Mia’s eyes glazed over as she began to stare up at the night sky, at the emptiness that tried to hold everything in balance.

“It only took one second of courage. I raised the same knife I had threatened Jimmy with ten minutes earlier, and brought it down on my wrist. I separated from myself as the knife separated my skin. I was suddenly watching everything from above. I could see the blood squirting out at each beat of my heart. It reminded me of Morse code, the squirt then the pause – SOS. I came back into myself and realized, maybe too late, that I didn’t actually want to die. I wanted the situation to die, the pain and loneliness to die, maybe even Jimmy to die, but I never wanted to die.”

She was crying at this point. I wrapped my arms around her waist tighter; she squirmed to release them.

“The tip of the knife was all that got my arm, which is why I was able to call 911 instead of passing out from blood loss. The ambulance arrived, the paramedics asked the standard questions, and then I was on my way to the city hospital. I was placed in the hallway, still on the gurney, in line with all the others that didn’t have medical insurance. A doctor finally came and grabbed my arm. Examining it, he shoved a fat, stubby finger into the gash. Oh Christ, it hurt! He smiled and said ‘Next time, go lengthwise’. ‘Thanks for the tip’, I managed despite the pain.

“They stitched me up, called my mom, and I spent the next four months in a psych ward.”



After reading the two chapters written on her skin, Mia revealed the conclusion. She pointed to an empty space on her arm, completely void of scars, which went from her wrist to her elbow. It reminded me of the sky as viewed from a city with too many lights – empty and starless. She told me that she was saving this place for when I left her. I told her I wasn’t going to leave. She said everyone left. We went back and forth like this until she enlightened me to the fact that she wasn’t going to let it happen. That was three years ago.



The room appears darker than it actually is which is made possible by the oversaturation of dark brown creeping out from all of the furniture. The hour of my first visit is almost up.

“You see this scar,” I say, leaning over, pointing to my wrist. The leather chair groans in protest against my movement. “This is from when she left me.”

“She killed herself?” The doctor asks. He has salt and pepper hair; more pepper than salt. He is a large man better suited to be a chef or a food critic. Somehow he became a psychiatrist.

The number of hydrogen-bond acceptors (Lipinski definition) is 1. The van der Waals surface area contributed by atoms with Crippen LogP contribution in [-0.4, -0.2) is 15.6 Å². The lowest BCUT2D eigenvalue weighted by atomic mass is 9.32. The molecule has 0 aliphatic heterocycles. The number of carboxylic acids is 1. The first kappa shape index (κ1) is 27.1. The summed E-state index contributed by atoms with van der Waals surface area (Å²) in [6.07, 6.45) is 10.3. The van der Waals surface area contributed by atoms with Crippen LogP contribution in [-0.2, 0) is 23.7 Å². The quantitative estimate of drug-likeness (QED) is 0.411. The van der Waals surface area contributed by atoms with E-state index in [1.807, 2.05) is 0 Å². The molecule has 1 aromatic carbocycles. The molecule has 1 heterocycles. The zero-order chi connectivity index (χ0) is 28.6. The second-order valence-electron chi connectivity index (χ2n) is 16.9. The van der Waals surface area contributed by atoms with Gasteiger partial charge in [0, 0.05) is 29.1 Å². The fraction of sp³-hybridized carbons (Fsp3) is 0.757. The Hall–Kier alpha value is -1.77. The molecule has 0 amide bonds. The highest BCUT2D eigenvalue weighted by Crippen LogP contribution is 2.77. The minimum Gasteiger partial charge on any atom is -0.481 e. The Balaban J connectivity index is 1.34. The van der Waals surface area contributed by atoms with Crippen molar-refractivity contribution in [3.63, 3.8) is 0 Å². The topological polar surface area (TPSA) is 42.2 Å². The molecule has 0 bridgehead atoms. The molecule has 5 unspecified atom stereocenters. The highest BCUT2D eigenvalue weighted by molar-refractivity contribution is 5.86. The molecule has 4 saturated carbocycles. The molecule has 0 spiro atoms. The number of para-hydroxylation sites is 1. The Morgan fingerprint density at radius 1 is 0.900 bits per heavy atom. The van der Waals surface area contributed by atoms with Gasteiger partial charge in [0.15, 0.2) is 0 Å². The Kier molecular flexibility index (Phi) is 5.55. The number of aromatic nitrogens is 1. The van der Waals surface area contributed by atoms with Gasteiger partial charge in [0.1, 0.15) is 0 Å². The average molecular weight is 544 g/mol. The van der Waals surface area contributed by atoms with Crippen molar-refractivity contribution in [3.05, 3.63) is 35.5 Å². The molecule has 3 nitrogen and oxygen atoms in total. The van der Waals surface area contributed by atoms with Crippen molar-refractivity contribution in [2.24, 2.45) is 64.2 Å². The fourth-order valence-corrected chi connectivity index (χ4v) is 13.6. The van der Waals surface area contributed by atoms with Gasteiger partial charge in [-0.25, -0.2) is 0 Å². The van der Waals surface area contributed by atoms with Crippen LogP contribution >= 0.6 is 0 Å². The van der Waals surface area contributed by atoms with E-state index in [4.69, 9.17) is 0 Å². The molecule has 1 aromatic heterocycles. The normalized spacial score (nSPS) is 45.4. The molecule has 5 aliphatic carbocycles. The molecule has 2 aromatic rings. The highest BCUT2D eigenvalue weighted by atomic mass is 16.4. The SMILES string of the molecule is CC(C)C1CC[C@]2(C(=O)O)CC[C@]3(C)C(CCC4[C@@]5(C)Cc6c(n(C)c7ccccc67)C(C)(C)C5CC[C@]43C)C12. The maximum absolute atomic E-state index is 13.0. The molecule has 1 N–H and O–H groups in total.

I nod my head.

“Tell me about that.”

“Ok.” My feet shuffle. I don’t know where to begin. I have never once been asked about it.

“I have her epilogue – her suicide note – memorized. ‘So that you will never leave me,’ it says. I keep trying to fit myself between the words, to try to find the world Mia was in when she wrote it. For the past three years I have weaved myself in and out of it, yet I never find her.

“Her words – her scars – went so deep that she could never uproot them. I think that night at the concert she was trying. She had realized that in order for her to be okay she could never feel again. She was practicing numbness while watching the band. She was Buddha in that moment. She had moved beyond attachments and then I came and attached myself to her. Sometimes you don’t need malicious intent to kill. Sometimes all you need is love.”

“Do you feel that this ‘love’ will kill you?” The doctor asks. I can hear the quotes he puts around the word and it angers me, his condescending approach to therapy.

“It’s a funny thing with stories,” I continue instead of answering. “With the really good ones, you tend to get so lost in them that you never want to leave. Sometimes the worlds are happy or inspirational. Sometimes they are sad, which is the case with Mia’s story. It is one I never want to leave, and so I find myself revisiting it every day.”

I gently lift my left sleeve, exposing the scars on my shoulder and arm, along with the fresh cuts I did this morning when I woke up – my personal act of cleansing.

“How do you feel about being admitted,” the doctor asks.

I ponder this question. I heard once that if you want to become a good writer you should rewrite the stories of authors you admire. By doing this you can gain a feel for structure and pacing. I am already rewriting her story, but what I am lacking is her place of influence, the place she was when she received her final idea. This was my chance.

“Do you think it could help?”

“I don’t see how it could hurt.”

And so, following in the footsteps of the one who brought me into her world, I find that I am no longer lost. Maybe I never was. Maybe now my own story can begin.



Jason Huff is a writer, artist, activist, and father. Some of his articles can be found in the online magazine Modern American Weekly, in which he was a regular contributor. Jason currently lives in Virginia, and is slowly learning to appreciate it as much as his home state of Texas. “Wow, man, look! They have seasons here”, he says at least four times a year.